MABTR works hard to match people with the right dogs. At our core is compassion for dogs who have been neglected and abused, especially those from puppy mills. While we always encourage people to adopt, we understand that sometimes people have their hearts set on a “puppy” from a breeder.
The next best thing after having you adopt a dog from us is ensuring that your new friend comes from a reputable breeder who truly cares about the breed.
How to Select a Breeder
- Fetching Fido: A Guide to Finding the Perfect Best Friend
- List of Questions to Ask a Breeder
- How to avoid puppy mills (breeding farms for puppies)
Breeder Resources (Boston Clubs are made up of reputable breeders)
- Klassic Bostons and Bulldogs – 402-315-8344
- Eastern Nebraska Boston Terrier Club – firstname.lastname@example.org
- Hawkeye Boston Terrier Club – email@example.com
- Rocky Mountain Boston Terrier Club
- MABTR also gets in puppies – complete our online adoption application to be add to our puppy list. We will notify you when puppies arrive. Note that we do not post puppies five months and younger online
Why YOU Shouldn’t Breed Your Dog
Here are some misconceptions about dog breeding and the truth behind them. (Courtesy of Up For Pups)
“My dog is perfect. I want another one who is exactly the same.”
Breeding is not cloning, and just like your children would not be exactly like you, your dog’s puppies would not be exactly like your dog. In fact, they could be very different. If both parents are not screened for genetic disorders, the puppies could be born with serious genetic problems causing pain, illness, or even death.
The best way to find a second dog who will perfectly fit into your life is to visit http://Petfinder.com, find some dogs who interest you, and contact the rescues housing those dogs to learn more about their personalities.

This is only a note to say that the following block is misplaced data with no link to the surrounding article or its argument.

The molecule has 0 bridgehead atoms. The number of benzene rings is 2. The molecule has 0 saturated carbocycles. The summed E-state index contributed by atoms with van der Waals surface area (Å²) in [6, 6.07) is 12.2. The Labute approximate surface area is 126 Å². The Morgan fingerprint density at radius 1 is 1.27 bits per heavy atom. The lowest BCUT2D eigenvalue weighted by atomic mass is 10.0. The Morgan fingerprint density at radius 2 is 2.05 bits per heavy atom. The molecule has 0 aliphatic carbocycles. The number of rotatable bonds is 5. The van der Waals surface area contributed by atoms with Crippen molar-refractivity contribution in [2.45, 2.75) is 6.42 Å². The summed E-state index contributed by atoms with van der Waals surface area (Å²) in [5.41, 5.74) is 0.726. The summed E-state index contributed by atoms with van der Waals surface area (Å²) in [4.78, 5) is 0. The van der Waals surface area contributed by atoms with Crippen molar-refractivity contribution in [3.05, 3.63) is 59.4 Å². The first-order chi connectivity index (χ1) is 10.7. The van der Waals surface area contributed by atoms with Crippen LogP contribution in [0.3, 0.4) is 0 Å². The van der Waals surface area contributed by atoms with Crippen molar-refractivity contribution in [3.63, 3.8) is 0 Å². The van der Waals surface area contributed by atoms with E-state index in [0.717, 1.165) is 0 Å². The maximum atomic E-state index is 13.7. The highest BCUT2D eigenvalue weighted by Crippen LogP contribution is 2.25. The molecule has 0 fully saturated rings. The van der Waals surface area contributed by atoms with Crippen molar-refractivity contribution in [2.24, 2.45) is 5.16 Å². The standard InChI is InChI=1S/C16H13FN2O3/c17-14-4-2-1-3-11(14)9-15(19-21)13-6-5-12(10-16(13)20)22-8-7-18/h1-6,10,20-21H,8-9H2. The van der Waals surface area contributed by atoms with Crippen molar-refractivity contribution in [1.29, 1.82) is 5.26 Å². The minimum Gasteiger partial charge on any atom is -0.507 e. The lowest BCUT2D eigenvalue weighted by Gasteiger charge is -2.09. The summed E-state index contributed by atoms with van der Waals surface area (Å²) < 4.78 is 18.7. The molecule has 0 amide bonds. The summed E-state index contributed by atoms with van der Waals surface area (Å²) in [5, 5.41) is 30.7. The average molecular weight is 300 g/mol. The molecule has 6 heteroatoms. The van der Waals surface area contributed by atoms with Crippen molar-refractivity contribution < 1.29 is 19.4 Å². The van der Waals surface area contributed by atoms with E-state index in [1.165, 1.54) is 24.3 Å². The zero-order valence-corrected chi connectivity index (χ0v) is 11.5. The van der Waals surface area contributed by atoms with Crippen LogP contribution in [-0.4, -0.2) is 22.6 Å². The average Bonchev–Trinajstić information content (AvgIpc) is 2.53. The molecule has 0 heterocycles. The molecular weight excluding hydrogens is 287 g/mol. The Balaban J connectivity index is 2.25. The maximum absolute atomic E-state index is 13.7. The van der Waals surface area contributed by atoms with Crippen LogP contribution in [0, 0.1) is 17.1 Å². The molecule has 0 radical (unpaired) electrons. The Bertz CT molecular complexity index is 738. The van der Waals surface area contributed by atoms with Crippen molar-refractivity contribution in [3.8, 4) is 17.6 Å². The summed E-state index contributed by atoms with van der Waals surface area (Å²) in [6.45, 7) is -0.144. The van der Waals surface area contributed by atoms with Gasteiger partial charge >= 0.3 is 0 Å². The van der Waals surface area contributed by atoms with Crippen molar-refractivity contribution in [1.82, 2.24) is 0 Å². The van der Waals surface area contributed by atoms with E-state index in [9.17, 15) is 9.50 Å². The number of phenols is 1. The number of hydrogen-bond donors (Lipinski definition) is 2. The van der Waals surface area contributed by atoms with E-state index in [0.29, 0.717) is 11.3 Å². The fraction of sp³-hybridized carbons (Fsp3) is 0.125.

“I want to show my children the miracle of life. I’ll only breed my dog for one litter.”
The Humane Society of the United States estimates that between two and three million animals are killed in shelters each year, many of which are puppies and kittens. Instead of contributing to America’s pet overpopulation crisis, find out if your local shelter or zoo has any “miracle of life” programs that can help your children understand the process without causing unnecessary births.
“I spend a lot of money on my dogs. The least they can do to help with bills is make some puppies for me to sell.”
Although some people spend $1,000 or more on champion pedigree puppies from well-known, reputable breeders, they will not spend that money for a puppy from an unknown dog’s litter. Additionally, reputable breeders spend thousands on the care and testing of their breeding dogs and puppies. They do not breed for profits; they breed for the love of dogs.
If you breed your dog, you’ll probably spend more money than you could possibly earn, and the puppies will end up in a shelter, possibly killed.
Even if you can find buyers for your puppies, other puppies will die because people got puppies from you instead of from the shelter or rescue. Those puppies were already born and deserved a chance at a good home. Stop this cycle of premature death. Don’t breed your dog.
Spaying and neutering not only prevents unwanted pregnancies, but it decreases your dog’s risk for certain types of cancers and other ailments. Low cost veterinary clinics are available to serve you. Find them at http://www.aspca.org/pet-care/spayneuter/.